BROWNSVILLE, Texas (ValleyCentral) — The Gateway International Bridge could look vastly different now that Cameron County is set to receive $130 million for its overhaul.
Construction will include “replacing the entirety of its structure,” county officials said Wednesday.
The federal funds, which come from the 2021 Bipartisan Infrastructure Law, will also pay to expand capacity for vehicles and pedestrians, thus “improving traffic flow and pedestrian safety, all while accommodating the region’s growing population and South Texas’ cross-border travelers,” the county stated in its news release on the project.
The Gateway International Bridge in Brownsville is one of the busiest pedestrian and non-commercial land port-of-entries in the Rio Grande Valley.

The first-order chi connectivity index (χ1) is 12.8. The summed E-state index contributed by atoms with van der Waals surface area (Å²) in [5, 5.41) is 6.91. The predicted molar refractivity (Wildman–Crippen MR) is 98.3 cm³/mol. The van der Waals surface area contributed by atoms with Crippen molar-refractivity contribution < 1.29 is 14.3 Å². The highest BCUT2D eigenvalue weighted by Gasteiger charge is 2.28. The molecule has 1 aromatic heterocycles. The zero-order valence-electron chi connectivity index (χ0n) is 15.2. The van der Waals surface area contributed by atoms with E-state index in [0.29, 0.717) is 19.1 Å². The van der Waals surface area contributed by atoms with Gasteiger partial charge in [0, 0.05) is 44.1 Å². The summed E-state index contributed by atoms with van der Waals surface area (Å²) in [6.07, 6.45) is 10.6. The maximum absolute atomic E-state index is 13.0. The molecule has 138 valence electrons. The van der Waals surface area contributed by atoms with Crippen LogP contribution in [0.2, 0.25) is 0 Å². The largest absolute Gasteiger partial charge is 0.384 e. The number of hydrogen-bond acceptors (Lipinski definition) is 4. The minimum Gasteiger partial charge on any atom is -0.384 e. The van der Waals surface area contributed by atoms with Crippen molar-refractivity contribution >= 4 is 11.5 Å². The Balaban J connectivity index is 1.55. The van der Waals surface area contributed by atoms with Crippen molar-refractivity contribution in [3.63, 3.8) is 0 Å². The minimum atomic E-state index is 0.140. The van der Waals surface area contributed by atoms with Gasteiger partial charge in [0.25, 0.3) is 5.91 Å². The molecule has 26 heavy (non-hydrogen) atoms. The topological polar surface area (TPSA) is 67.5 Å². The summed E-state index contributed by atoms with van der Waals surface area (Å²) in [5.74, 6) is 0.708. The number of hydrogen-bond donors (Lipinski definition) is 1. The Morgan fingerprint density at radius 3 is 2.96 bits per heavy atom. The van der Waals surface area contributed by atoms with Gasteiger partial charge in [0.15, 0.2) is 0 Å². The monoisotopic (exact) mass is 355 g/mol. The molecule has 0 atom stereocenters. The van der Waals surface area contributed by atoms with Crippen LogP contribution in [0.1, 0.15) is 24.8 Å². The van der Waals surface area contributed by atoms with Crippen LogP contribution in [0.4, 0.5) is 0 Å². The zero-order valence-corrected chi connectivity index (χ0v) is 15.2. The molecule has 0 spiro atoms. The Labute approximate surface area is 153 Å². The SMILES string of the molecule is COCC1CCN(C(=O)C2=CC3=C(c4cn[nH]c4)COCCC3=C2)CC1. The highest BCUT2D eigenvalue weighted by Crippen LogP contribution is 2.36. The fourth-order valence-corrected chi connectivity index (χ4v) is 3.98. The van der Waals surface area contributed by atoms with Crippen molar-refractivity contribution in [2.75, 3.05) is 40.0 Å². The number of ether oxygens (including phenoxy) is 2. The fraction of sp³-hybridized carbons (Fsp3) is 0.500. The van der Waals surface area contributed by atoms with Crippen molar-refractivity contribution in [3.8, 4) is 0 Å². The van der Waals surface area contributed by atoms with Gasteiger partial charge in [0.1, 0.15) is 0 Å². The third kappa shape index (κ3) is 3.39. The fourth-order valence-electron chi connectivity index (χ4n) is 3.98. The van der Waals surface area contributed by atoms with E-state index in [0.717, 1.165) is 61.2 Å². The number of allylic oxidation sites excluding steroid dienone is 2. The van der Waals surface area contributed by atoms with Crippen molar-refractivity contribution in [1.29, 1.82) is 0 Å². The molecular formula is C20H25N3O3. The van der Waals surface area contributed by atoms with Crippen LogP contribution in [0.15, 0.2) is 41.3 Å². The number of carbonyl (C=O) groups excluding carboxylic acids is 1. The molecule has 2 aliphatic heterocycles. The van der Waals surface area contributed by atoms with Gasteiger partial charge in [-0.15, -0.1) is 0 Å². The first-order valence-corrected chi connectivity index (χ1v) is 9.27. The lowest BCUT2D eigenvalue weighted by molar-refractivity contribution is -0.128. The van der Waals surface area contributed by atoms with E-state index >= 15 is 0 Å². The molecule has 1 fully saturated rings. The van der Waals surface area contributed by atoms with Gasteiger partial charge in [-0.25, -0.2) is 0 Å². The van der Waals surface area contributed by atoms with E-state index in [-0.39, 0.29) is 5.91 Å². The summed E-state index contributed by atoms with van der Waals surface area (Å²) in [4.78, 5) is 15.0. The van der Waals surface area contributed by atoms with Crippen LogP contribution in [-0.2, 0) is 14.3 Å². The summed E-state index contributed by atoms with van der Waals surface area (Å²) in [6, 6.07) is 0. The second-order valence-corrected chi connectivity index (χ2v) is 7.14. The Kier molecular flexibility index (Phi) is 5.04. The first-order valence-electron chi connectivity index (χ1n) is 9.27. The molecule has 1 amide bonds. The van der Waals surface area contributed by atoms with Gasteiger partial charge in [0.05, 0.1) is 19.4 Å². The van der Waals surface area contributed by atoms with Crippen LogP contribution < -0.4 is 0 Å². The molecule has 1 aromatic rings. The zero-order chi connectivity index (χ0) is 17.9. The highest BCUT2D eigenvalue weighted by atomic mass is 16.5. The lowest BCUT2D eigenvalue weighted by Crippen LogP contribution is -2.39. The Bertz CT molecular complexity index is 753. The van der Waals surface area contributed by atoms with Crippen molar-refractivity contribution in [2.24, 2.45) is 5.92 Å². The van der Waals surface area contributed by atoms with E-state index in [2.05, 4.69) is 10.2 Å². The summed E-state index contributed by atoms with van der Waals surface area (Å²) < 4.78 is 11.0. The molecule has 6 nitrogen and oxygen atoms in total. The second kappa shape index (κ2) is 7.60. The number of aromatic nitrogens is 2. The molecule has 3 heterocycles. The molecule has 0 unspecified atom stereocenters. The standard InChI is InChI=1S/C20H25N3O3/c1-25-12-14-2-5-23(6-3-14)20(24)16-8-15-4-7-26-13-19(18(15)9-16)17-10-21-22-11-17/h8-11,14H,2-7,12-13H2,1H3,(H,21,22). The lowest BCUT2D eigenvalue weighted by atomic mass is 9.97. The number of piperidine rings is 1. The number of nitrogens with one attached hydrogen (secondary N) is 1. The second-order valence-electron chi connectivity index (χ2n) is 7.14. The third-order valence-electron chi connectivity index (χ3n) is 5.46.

The bridge is owned by Cameron County, but the improvements will help the U.S. Customs and Border Protection’s duties there.
“The modernized Gateway [International Bridge] will provide for a better flow of passenger and pedestrian traffic between downtown Brownsville and Matamoros,” said Tater Ortiz, CBP Port Director at the Brownsville Port of Entry.
The existing layout was last modernized during the Eisenhower administration, and its traffic today exceeds what the bridge was designed to process and accommodate, county officials said.
During the project development phase, federal, state and local officials must determine the scope and specifications for the project, which includes a community plan, project management plan, and conceptual design with cost assessments.
“This is great news,” Cameron County Judge Eddie Treviño said. “This momentous announcement includes years of advocacy from the Cameron County Commission, and we were pleased to have been included in the passage of this infrastructure legislation that will not only boost the region’s economy, bring local jobs, but will facilitate our area’s travel and ensure a safer and secure border.”